A passion for science and a heart for patient care help alum excel in medical school

971916_804256486944_1780301964_n“As I completed high school and started college, I realized that there is no connection as intimate and life-changing as one can have with another human being,” reflects Naomi (DeYoung) Wiens ’10 on her decision to become a physician. “I loved building a foundation in science, physiology, anatomy and chemistry in college, and I was hard pressed to see myself feeling fulfilled in any other field.”

Wiens is a third-year medical student at the Philadelphia College of Osteopathic Medicine in Philadelphia, Pa. Looking towards a future in surgery or interventional cardiology, Wiens challenges herself each day to become not only an excellent medical provider, but also a doctor who cares deeply about her patients.

“A simple, yet crucial take-home point I got from Messiah,” says Wiens, “is that it is not our role to place judgment on anyone else; that’s not Christ-love. The various chapel speakers and club meetings , as well as meeting many different people with different life stories, have all helped me be more comfortable and accepting of things I am unfamiliar with. I think this has had the biggest impact on my approach to patients thus far; I have become more open-minded and eager to meet new people as well as withhold judgment.”

In addition to the philosophy behind her patient care, she also made another connection between her time at Messiah and her time in medical school. In 2009, Wiens traveled to the Macha Mission Hospital in Zambia as part of the Healthcare in the Developing World May-term class. In August 2013, she returned as a medical student and completed a four-week infectious disease rotation at the hospital. Since her first trip to Zambia as a Messiah student, the country has held a special place in her heart.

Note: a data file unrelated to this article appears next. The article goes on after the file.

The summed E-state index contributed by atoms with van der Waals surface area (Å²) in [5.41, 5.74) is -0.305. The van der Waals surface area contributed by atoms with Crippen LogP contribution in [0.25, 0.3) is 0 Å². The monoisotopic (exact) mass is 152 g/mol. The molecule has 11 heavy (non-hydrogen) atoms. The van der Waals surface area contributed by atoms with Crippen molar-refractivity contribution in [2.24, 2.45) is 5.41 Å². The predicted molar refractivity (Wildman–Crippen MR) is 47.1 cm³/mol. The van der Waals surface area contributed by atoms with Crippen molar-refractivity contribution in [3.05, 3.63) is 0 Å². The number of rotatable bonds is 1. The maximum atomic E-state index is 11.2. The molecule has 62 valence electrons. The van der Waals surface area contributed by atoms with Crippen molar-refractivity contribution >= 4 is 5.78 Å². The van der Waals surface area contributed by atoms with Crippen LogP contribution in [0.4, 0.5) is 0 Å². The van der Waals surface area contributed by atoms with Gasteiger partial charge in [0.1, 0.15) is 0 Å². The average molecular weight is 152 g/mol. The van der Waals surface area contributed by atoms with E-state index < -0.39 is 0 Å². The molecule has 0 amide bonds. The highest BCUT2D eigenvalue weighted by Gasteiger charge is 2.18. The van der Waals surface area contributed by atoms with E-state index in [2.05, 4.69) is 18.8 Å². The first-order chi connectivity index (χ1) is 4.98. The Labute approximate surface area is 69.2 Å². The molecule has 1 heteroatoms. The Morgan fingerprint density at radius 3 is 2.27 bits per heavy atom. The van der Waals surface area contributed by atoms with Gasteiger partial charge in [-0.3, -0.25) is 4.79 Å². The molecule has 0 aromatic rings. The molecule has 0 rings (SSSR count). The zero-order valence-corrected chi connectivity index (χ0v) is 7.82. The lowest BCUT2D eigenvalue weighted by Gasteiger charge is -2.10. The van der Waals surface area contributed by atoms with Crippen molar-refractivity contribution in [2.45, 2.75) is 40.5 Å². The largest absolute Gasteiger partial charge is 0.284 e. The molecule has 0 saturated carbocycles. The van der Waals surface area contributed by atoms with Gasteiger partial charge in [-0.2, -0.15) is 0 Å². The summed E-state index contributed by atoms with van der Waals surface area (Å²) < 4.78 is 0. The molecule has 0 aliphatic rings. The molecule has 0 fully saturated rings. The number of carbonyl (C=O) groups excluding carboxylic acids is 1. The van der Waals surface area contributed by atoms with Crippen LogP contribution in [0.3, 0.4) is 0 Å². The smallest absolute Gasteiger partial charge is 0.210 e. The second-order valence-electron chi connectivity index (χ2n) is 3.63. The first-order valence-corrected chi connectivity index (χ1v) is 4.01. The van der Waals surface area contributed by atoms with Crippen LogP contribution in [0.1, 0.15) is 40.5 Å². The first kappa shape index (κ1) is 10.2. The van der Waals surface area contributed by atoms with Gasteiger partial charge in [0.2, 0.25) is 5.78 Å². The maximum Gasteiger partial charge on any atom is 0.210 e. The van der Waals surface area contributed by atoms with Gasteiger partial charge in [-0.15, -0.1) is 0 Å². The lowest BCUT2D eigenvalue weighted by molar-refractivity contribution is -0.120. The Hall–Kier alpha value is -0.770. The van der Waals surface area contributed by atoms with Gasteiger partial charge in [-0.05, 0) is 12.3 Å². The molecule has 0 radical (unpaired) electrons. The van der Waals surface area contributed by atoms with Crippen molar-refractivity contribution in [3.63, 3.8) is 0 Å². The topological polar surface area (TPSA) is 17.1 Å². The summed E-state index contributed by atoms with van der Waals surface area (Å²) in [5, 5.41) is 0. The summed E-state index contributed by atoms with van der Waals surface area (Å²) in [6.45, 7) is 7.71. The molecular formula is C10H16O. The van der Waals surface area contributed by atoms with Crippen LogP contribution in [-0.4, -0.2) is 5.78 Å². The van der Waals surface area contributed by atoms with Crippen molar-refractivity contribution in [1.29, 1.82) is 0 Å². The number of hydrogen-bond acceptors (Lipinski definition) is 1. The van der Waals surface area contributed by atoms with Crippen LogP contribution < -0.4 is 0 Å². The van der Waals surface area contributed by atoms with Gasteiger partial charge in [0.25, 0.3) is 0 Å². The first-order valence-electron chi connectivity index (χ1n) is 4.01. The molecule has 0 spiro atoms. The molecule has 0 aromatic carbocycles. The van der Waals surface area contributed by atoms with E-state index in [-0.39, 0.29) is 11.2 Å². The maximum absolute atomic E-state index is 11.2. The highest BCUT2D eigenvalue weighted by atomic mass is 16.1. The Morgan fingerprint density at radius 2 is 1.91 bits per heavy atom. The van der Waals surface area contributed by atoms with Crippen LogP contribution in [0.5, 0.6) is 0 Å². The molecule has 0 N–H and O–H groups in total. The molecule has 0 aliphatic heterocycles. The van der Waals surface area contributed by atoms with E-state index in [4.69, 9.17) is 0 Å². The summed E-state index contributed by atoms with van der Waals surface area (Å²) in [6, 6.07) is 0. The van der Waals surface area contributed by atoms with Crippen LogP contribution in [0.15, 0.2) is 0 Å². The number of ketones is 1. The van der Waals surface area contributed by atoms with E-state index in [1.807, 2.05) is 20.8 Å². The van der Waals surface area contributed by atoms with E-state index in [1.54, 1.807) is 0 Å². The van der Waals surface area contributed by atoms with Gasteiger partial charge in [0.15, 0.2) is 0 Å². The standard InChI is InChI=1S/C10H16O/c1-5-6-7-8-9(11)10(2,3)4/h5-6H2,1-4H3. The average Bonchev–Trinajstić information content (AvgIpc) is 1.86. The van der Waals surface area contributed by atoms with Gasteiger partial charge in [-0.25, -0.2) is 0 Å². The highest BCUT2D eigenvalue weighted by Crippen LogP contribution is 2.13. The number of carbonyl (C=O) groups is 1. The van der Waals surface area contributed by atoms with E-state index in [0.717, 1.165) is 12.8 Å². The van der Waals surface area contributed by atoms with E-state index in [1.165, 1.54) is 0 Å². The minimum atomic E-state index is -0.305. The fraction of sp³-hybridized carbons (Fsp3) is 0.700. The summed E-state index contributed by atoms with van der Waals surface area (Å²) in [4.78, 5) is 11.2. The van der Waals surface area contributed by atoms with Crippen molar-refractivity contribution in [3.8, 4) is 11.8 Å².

Medical school is no doubt a challenge, but Wiens is confident medicine is the career for her. “I enjoy learning, asking ‘why’ and ’how’ humans work, live, breathe, the way we do. It’s truly amazing, and it reflects how intricate we really are,” says Wiens. “Now that I am on clinical rotations and assuming this role [of physician], I can see myself doing this until I am too old and too frail to come to work. I simply love it.”

-Erin Bray ’10

Posted in 2010, Alumni, Biology, Majors & Minors, Scholarship, Study Abroad | Comments Off

Posted on May 20th, 2014


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